Odd couple to pare runoff

Alicia Robinson

Through a seemingly unlikely partnership, a major developer and an

environmental watchdog created a plan that will do the nearly

impossible: prevent a 168-unit resort from generating any more runoff

than its now-vacant site does.

The Irvine Co. and Orange County CoastKeeper have developed a

water-reclamation plan that traps rainwater, pumps it to storage

reservoirs and uses it in the irrigation system for the existing

courses at Pelican Hill Golf Club. The developer last year announced

plans to build a luxury resort with 40 guest bungalows, 128 time

share units, a spa and a new golf club house on 119 acres surrounding

the existing golf club.

While the property was annexed to the city of Newport Beach in

January 2002, annexation agreements give the county jurisdiction over

approving the project's development plans. Construction of the resort

-- including the water reclamation system -- could begin in 2005,

once the county completes a final supplemental environmental report

and the accompanying public hearing process.

While limiting runoff from development is mandated by law, the

Irvine Co.'s Pelican Hill plan far exceeds the state requirement.

Water from the resort site drains to the already erosion-plagued

Morning Canyon and the beach at Crystal Cove as well as Pelican Point

and Los Trancos Canyon.

"This is a resort hotel," said Sat Tamaribuchi, the Irvine Co.'s

vice president of environmental affairs. "We recognize the importance

of water quality in the ocean to our operations, so we wanted to put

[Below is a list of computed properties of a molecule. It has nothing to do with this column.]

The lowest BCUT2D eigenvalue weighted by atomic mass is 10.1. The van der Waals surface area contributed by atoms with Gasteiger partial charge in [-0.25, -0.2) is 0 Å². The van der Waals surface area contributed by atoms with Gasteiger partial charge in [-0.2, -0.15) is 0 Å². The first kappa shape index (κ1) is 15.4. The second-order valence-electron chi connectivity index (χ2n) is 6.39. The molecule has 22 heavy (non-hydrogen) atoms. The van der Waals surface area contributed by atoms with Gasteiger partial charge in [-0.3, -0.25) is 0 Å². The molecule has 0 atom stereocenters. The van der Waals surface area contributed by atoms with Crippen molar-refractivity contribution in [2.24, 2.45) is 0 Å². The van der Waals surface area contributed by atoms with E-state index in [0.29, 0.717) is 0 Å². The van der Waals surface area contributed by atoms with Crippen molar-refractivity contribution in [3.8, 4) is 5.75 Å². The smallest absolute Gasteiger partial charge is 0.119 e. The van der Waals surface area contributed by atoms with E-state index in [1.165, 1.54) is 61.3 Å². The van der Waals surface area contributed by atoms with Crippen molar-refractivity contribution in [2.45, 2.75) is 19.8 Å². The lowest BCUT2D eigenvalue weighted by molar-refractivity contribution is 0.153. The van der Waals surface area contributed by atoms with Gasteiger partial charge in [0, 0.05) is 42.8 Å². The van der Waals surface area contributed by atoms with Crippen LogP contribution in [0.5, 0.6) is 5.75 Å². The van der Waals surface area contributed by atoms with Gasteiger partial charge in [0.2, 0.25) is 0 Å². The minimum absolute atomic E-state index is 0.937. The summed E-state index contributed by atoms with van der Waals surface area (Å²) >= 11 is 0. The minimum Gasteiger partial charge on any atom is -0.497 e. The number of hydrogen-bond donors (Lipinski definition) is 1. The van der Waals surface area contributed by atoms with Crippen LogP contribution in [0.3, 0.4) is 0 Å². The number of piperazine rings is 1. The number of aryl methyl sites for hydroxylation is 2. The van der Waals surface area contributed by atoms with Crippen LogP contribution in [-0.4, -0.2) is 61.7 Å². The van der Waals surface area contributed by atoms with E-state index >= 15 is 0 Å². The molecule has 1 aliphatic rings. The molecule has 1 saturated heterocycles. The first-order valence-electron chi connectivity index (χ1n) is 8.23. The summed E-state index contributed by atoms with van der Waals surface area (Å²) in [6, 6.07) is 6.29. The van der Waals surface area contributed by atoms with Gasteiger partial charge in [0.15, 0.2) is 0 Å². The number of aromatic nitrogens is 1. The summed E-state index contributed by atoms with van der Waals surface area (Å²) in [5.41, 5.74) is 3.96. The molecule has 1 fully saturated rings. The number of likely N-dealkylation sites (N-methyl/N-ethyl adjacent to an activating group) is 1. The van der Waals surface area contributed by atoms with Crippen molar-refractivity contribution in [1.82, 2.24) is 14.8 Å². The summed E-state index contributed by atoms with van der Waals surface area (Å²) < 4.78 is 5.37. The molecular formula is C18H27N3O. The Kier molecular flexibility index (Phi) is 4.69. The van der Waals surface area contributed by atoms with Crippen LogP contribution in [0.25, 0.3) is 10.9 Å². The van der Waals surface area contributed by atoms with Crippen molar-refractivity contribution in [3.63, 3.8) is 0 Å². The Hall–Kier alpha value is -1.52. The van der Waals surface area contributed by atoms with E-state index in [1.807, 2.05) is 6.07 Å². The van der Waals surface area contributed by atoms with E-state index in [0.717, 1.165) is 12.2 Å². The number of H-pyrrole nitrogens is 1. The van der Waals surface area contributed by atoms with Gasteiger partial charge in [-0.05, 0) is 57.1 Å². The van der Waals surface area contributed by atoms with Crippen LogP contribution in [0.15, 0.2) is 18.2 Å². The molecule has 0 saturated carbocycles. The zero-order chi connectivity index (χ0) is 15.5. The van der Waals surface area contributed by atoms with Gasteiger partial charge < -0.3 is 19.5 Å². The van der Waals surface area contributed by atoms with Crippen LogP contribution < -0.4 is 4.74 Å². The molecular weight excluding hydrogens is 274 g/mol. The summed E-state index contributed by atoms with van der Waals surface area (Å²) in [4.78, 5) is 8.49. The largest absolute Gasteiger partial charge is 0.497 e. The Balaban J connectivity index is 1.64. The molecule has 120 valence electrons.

in the best system we could to provide the highest level of

protection we could.... People come to this area because of the

ocean."

The water-reclamation plan took about a year and a half to create,

Tamaribuchi said. It will use five underground cisterns to trap

rainwater, which will be pumped into two storage reservoirs that

already exist on the golf courses but will be enlarged. Water from

the reservoirs is used in the golf course irrigation system.

The plan includes hiring a full-time water-quality manager, and it

aims to clean the water that does run off from the site with filters

that keep trash and debris out of water catch basins, absorbent

landscape planters that filter storm water and high-tech street

sweepers that use suction to keep dust and trash contained.

Water-quality activist group Orange County CoastKeeper consulted

with the Irvine Co. on the plan at the developer's request, but the

relationship between the two wasn't always rosy.

CoastKeeper threatened to sue the developer in 2001 over a plan

that would have diverted runoff to storm drains that end on the beach

at Crystal Cove, but the two sides came to an agreement.

"Our relationship with the Irvine Co. has steadily improved over

the years since we challenged them, basically, at Crystal Cove,"

CoastKeeper Executive Director Garry Brown said. "Through that

process, the Irvine Co. did an about-face and came up with a model

water quality plan, [and] we in turn gave them an award at our annual

dinner for the plan they came up with."

The Pelican Hill plan is one CoastKeeper can be pleased with,

Brown said. Its goal of capturing all storm water on the site raises

the bar for other developers who often fight attempts to set a

measurable performance standard for runoff control.

State law says development projects must capture and treat most of

the water in the first rainfall of the season and control runoff "to

the maximum extent practicable," but it doesn't clearly define what

efforts that entails.

The Irvine Co. does not disclose project costs, but Brown

estimated the water reclamation system in the multimillion-dollar

range.

"The Irvine Co. is making a large investment in water quality that

the law does not require," he said. "They've been doing this a long

time, and they're at a point now where probably legacy is as

important as profit."

The water reclamation system will be featured in the second-ever

issue of Orange County CoastKeeper magazine, due out Tuesday.

* ALICIA ROBINSON covers business, politics and the environment.

She may be reached at (949) 764-4330 or by e-mail at

alicia.robinson@latimes.com.

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